The band picked up the great clarinetist Darnell Howard, who stayed on in the Bay Area after playing an engagement at Club Hangover with Muggsy Spanier. The Jazz Man label recorded Scobey’s group, though the labels read Darnell Howard’s Frisco Footwarmers.
Next, Scobey reorganized the band again for a Good Time Jazz recording session. He retained Buck, Bales, Girsback, and Hayes. New Orleans clarinetist Albert Nicholas, who was working with the Club Hangover All-Stars, was brought in on clarinet. Fred Higuera on drums brought a whole new rhythm concept to the Scobey band. The four sides the band recorded are spirited, with driving rhythm, largely due to Higuera’s dynamic drumming.
Image: Bob Scobey, trumpet, with Clancy Hayes, banjo, on stage. Photo credit: Copyright© Ray Avery Photo Archives/CTSIMAGES. Used with permission. All rights are reserved to CTSIMAGES
Clancy Hayes’ vocals are featured for the first time. Before the end of the year, young reedman George Probert joined the band. When Hambone Kelly’s closed and the Yerba Buena Jazz Band disbanded on January 1, 1951, pianist Wally Rose joined Scobey’s group. They played concerts at venues such as Jenny Lind Hall, Victor and Roxie’s, the Greenwich Village, and the Melody Club.
Taking Over Hambone Kelly’s
Bob Scobey also tried his hand at running a club.
He leased the building that had been Hambone Kelly’s and opened it under the name Alexander’s. Unfortunately, he was not able to secure a liquor license, so could sell only soft drinks, coffee, and tea.
Unsurprisingly, Alexander’s barely lasted three months, and Scobey’s band immediately returned to playing at other nightclubs.
Bob Scobey’s Frisco Band
In 1951 and early 1952, Scobey made some of his greatest records, for Good Time Jazz. Higuera’s dynamic drumming, Scobey’s unfettered trumpet playing, and Clancy Hayes’ sunny vocals combined to give the band a distinctive and appealing sound which was totally different from the Watters and Murphy bands. Under the new name, Bob Scobey’s Frisco Band, the group recorded several tracks featuring Hayes’ vocals. “Ace In The Hole,” “Peoria,” “Silver Dollar,” “South,” “Melancholy,” “Chicago,” and Hayes’ own composition “Huggin’ And A Chalkin’ ” would become favorites with traditional jazz fans. The records were issued on 78 rpm, and later on 45 rpm, 10” LP and 12” LP. They remain in print to this day on compact disc.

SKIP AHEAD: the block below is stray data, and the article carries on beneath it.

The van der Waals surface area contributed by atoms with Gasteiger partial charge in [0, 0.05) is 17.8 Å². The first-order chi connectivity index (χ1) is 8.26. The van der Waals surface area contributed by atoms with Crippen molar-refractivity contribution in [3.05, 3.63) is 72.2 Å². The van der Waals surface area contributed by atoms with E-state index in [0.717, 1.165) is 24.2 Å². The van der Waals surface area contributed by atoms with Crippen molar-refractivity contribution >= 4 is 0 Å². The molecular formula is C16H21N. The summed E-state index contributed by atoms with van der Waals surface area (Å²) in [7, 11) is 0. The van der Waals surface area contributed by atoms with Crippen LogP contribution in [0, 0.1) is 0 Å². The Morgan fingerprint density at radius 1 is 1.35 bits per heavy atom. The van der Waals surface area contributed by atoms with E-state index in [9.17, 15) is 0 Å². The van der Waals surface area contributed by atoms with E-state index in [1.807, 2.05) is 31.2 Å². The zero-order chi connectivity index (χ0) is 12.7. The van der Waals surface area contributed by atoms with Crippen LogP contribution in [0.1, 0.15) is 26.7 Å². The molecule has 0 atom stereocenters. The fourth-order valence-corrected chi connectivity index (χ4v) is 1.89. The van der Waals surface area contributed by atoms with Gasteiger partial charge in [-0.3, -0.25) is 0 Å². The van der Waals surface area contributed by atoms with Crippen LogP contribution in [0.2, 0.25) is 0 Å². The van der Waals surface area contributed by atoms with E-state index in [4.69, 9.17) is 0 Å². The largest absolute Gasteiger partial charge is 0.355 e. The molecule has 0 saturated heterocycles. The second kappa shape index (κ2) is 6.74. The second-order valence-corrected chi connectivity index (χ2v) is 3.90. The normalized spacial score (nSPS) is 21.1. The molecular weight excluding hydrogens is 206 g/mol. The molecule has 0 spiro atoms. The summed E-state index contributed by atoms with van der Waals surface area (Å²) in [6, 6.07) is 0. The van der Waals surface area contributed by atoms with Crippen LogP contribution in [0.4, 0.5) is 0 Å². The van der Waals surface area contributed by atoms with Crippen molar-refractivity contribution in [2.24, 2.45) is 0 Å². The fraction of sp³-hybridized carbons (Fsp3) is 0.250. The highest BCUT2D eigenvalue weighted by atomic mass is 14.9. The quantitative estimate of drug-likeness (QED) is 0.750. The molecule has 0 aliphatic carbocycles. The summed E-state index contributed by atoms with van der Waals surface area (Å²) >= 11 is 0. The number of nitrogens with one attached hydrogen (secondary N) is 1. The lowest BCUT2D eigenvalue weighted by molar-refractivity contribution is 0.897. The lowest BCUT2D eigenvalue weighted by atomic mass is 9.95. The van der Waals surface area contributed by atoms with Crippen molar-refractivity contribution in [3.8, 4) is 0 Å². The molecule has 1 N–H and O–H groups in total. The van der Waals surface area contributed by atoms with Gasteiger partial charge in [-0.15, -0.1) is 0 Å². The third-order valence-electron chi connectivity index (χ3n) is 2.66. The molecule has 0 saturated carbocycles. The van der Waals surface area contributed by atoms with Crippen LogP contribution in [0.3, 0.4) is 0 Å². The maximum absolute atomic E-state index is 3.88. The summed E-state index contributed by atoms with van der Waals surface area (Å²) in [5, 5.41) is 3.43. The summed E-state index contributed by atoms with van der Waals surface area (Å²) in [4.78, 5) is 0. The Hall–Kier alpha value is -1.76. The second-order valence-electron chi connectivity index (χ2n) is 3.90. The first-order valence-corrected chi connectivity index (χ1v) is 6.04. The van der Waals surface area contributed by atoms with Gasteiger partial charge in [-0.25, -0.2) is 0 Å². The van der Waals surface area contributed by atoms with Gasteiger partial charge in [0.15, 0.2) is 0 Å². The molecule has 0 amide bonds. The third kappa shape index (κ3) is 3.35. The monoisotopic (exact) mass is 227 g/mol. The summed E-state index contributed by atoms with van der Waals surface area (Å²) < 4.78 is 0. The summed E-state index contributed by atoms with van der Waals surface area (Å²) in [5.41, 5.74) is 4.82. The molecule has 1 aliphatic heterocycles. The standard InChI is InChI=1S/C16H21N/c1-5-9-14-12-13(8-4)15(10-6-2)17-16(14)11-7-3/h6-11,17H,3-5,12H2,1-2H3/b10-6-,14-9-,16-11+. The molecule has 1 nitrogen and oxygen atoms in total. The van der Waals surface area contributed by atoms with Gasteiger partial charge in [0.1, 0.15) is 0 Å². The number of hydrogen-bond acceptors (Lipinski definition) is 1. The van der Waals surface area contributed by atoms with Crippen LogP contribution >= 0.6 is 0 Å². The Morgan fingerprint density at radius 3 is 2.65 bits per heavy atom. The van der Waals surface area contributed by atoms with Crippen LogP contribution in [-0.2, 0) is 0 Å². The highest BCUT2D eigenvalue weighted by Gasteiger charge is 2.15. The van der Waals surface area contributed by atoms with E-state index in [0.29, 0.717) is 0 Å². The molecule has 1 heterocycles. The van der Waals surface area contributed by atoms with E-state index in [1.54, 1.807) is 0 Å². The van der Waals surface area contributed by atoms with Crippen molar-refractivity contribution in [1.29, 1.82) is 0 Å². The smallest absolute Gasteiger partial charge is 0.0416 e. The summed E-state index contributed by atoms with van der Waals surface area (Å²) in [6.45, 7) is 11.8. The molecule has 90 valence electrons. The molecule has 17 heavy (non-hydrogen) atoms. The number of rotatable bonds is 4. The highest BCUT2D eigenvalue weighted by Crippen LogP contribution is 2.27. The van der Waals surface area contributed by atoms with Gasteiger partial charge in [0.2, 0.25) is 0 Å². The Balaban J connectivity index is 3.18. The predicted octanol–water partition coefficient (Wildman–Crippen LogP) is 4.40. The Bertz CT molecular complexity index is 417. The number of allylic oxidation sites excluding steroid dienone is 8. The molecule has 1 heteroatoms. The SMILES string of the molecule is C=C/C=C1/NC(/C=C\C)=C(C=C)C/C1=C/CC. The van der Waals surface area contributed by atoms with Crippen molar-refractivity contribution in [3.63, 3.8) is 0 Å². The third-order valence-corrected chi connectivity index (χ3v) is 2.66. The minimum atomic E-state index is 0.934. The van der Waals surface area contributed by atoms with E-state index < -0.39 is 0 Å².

If there is an equivalent in traditional jazz to Bunny Berigan’s record of “I Can’t Get Started,” it would surely be Bob Scobey’s 1952 Good Time Jazz recording of “All The Wrongs You’ve Done To Me.” Scobey opens with a brilliant cadenza, with an augmented front line playing whole notes. The trumpet playing that follows is simply majestic. If he had never recorded again, Scobey would have been able to point to “All The Wrongs” as a genuine jazz classic.
That same year, the Frisco Band played a Gene Norman Just Jazz concert in Southern California, opposite Louis Armstrong’s All-Stars. Here rare photos by the great jazz photographer Ray Avery, found in the SFTJF Collection, show both bands onstage at the same time, making one wish that someone had been able to sneak a live recording of Louis and Scobey together.
Just Jazz concert with Louis Armstrong’s All-Stars and Bob Scobey’s Frisco Band. Clancy Hayes, banjo; George Probert, reeds; (probably) Marty Napoleon, piano; Jack Buck, trombone; Trummy Young, trombone; Bob Scobey, trumpet; Squire Girsback, bass; Louis Armstrong, trumpet; Fred Higuera, drums; Barney Bigard, clarinet; Cozy Cole, drums; Arvell Shaw, bass.
Photo credit: Copyright© Ray Avery Photo Archives/CTSIMAGES. Used with permission. All rights are reserved to CTSIMAGES
Miles Davis and Scobey’s Frisco Band